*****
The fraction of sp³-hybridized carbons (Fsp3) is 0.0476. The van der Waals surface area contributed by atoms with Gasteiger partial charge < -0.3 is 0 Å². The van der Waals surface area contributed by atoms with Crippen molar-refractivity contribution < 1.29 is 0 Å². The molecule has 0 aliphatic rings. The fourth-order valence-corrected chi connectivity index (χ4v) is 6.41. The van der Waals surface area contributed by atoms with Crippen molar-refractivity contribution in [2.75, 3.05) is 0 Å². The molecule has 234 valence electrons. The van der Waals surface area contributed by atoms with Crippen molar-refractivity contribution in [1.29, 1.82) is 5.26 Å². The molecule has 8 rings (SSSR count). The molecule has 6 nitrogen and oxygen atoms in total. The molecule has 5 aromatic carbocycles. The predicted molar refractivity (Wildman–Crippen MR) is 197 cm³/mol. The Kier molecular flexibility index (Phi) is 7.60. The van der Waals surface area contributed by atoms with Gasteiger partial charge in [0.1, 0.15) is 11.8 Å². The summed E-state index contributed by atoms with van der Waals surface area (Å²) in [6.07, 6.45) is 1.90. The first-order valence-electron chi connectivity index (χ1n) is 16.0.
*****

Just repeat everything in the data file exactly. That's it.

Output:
The fraction of sp³-hybridized carbons (Fsp3) is 0.0476. The van der Waals surface area contributed by atoms with Gasteiger partial charge < -0.3 is 0 Å². The van der Waals surface area contributed by atoms with Crippen molar-refractivity contribution < 1.29 is 0 Å². The molecule has 0 aliphatic rings. The fourth-order valence-corrected chi connectivity index (χ4v) is 6.41. The van der Waals surface area contributed by atoms with Crippen molar-refractivity contribution in [2.75, 3.05) is 0 Å². The molecule has 234 valence electrons. The van der Waals surface area contributed by atoms with Crippen molar-refractivity contribution in [1.29, 1.82) is 5.26 Å². The molecule has 8 rings (SSSR count). The molecule has 6 nitrogen and oxygen atoms in total. The molecule has 5 aromatic carbocycles. The predicted molar refractivity (Wildman–Crippen MR) is 197 cm³/mol. The Kier molecular flexibility index (Phi) is 7.60. The van der Waals surface area contributed by atoms with Gasteiger partial charge in [0.1, 0.15) is 11.8 Å². The summed E-state index contributed by atoms with van der Waals surface area (Å²) in [6.07, 6.45) is 1.90. The first-order valence-electron chi connectivity index (χ1n) is 16.0.